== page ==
In recent years education has started to investigate the rather complex topic of ‘resilience’ in academic achievement. Much of this research is looking at how certain groups (for example, pupils with learning difficulties or ethnic minority groups) deal with adversity within an educational setting. While definitions of resilience vary, it is widely assumed that the term refers to an individual’s capacity to deal with acute and chronic adversities which can be seen as major assaults on the ability to succeed.
Of equal importance is an insight into how our students cope with the pressures of day-to-day academic life – everything from coping with minor setbacks and dips in motivation to being awarded a low grade on a piece of homework.
Academic ‘buoyancy’ describes a students’ ability to cope and bounce back from these everyday pressures and setbacks. While some may argue that academic resilience is synonymous with academic buoyancy, the distinction does provide a useful way of separating the ‘big’ issues (such as gender, ethnicity and special needs requirements) from those ‘seemingly’ insignificant issues that appear to be influenced by individual personality factors rather than more wide-ranging global ones.
As educators we often overlook the impact of minor setbacks on our students and how such seemingly insignificant factors (such a low grade on an essay or the frustration a student feels at their assumed inability to meet or exceed a target grade) can negatively effect their self-esteem and academic self-concept. Andrew Martin of the University of Sydney and his colleagues have suggested that academic buoyancy can be predicted through the identification of five motivational factors: confidence (self-efficiency), coordination (planning), commitment (persistence), composure (low anxiety) and control (low uncertain control). It would be assumed that the level of academic buoyancy would then relate directly to academic achievement seeing as buoyancy is more concerned with isolated poor grades and dips in academic performance rather than chronic underachievement. The extent to which one is related to the other (i.e. does it make a significant difference?) would certainly prove to be an interesting area of investigation and could pave the way for useful intervention protocols.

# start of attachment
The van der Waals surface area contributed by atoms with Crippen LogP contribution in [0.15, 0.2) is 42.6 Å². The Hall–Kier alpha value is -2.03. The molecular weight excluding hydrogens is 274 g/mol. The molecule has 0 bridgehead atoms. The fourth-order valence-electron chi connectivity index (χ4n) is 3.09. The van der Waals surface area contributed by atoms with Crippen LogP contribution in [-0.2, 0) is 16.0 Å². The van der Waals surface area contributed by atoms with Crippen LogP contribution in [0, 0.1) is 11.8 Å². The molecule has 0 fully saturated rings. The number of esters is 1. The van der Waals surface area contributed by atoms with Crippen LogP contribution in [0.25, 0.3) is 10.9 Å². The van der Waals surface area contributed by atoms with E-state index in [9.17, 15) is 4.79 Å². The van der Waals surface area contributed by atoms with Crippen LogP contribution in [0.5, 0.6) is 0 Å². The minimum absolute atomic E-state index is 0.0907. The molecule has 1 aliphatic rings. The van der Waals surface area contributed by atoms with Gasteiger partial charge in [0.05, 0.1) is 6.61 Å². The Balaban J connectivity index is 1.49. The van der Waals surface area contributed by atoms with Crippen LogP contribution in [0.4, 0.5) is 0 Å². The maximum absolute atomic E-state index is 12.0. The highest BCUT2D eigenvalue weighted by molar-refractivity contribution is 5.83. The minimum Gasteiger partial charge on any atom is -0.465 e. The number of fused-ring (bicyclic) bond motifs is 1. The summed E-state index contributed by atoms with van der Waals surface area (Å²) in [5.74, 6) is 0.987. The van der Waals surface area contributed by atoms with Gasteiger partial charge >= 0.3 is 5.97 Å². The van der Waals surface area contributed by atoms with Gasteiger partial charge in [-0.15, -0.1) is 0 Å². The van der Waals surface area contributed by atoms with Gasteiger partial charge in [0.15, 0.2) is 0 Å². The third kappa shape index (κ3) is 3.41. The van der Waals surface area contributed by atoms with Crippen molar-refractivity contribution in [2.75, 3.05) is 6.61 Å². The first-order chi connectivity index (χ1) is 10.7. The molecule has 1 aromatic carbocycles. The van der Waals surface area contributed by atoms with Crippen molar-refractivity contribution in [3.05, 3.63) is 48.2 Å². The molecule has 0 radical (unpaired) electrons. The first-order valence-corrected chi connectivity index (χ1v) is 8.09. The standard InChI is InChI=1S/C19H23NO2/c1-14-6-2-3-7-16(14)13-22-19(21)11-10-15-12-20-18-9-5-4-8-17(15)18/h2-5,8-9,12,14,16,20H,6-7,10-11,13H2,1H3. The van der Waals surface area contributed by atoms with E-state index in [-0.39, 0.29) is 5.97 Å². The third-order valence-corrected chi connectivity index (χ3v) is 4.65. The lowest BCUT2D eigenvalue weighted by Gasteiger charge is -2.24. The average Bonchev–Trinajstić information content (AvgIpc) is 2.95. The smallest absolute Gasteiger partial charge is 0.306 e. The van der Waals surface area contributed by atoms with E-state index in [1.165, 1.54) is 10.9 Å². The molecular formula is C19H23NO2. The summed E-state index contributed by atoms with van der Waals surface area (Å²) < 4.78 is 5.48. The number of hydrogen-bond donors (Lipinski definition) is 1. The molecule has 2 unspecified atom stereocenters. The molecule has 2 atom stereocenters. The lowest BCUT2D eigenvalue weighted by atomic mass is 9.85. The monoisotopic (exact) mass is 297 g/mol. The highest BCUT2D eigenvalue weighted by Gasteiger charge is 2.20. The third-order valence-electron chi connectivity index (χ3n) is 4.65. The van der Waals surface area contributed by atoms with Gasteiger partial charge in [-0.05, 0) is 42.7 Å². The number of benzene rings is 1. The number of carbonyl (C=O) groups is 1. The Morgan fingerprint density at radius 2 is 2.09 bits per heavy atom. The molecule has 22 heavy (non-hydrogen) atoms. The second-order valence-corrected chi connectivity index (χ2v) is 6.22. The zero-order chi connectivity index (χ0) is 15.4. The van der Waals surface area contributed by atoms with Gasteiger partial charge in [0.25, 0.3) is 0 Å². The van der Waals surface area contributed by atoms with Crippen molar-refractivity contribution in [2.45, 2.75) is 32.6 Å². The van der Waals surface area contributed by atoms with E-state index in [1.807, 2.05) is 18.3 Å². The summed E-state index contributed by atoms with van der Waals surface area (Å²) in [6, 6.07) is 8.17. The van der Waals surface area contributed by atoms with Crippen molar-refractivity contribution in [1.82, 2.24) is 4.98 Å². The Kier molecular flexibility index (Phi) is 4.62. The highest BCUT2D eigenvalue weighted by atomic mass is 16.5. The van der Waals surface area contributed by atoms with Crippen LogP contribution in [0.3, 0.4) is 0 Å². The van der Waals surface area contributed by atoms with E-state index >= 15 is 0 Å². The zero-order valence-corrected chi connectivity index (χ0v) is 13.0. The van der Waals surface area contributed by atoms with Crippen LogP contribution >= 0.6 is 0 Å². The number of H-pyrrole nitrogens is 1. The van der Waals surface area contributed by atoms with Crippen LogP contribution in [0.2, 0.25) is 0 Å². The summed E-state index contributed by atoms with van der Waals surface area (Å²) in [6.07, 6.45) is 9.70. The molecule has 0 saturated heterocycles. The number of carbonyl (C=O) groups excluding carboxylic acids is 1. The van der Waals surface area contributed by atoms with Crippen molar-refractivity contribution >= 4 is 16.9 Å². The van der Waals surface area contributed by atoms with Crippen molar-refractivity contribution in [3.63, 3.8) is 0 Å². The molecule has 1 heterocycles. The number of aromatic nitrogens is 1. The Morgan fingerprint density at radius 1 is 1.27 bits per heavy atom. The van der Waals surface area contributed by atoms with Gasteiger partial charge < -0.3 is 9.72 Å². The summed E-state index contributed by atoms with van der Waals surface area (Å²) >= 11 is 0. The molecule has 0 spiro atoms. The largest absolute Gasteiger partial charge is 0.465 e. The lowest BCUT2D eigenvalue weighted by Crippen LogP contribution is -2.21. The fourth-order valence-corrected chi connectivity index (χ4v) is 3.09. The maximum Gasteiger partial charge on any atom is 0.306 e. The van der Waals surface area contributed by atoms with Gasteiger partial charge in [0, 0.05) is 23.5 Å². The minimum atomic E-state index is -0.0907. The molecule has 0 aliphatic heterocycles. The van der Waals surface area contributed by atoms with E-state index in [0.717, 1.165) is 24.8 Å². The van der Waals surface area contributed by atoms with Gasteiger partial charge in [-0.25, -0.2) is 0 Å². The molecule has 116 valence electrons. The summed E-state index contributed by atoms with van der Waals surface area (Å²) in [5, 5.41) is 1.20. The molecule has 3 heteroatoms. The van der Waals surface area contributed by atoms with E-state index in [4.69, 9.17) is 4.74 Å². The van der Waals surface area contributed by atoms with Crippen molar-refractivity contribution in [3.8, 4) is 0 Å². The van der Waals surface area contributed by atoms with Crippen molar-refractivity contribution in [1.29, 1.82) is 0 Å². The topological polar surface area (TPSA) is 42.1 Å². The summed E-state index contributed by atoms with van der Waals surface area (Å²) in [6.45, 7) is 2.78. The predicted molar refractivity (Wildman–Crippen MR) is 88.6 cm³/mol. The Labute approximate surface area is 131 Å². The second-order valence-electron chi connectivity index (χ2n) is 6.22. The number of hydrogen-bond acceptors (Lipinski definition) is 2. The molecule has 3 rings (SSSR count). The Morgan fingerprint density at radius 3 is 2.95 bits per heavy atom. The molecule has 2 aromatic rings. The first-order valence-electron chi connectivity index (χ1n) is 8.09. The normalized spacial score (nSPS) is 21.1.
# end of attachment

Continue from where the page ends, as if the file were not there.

All this suggests that academic achievement is as much about personality as it is about any kind of innate intelligence or inborn academic ability (a view supported by Harvard University psychologist Carol Dweck in terms of her ‘implicit theories of intelligence’) and that those educators who primarily teach older adolescents have to overcome factors within students that might have been instilled at a much earlier stage in their education. A second related conundrum would be the precise environment in which such concepts arise and how much a student’s academic self-concept is moulded through the educational system itself.
The prickly issue here is the possibility that what we as teachers ‘do’ in the classroom might have less of an impact on learning than we would like to believe and that the student is more in control of learning that we are. Doubly problematic is the possibility that our attitude towards learners might have a greater impact on success or failure than how we teach. There is little new here – the consequences of labelling have been widely investigated by the likes of American sociologist Howard Becker for many years, yet education appears to employ strategies that reinforce these possibly damaging practices.
Is it therefore possible that the way we treat our students is far more important than how we teach them? Should we be identifying characteristics within ‘types’ of students (such as academic buoyancy) that could assist in their journey through education and determine to some degree how and why some succeed while others don’t?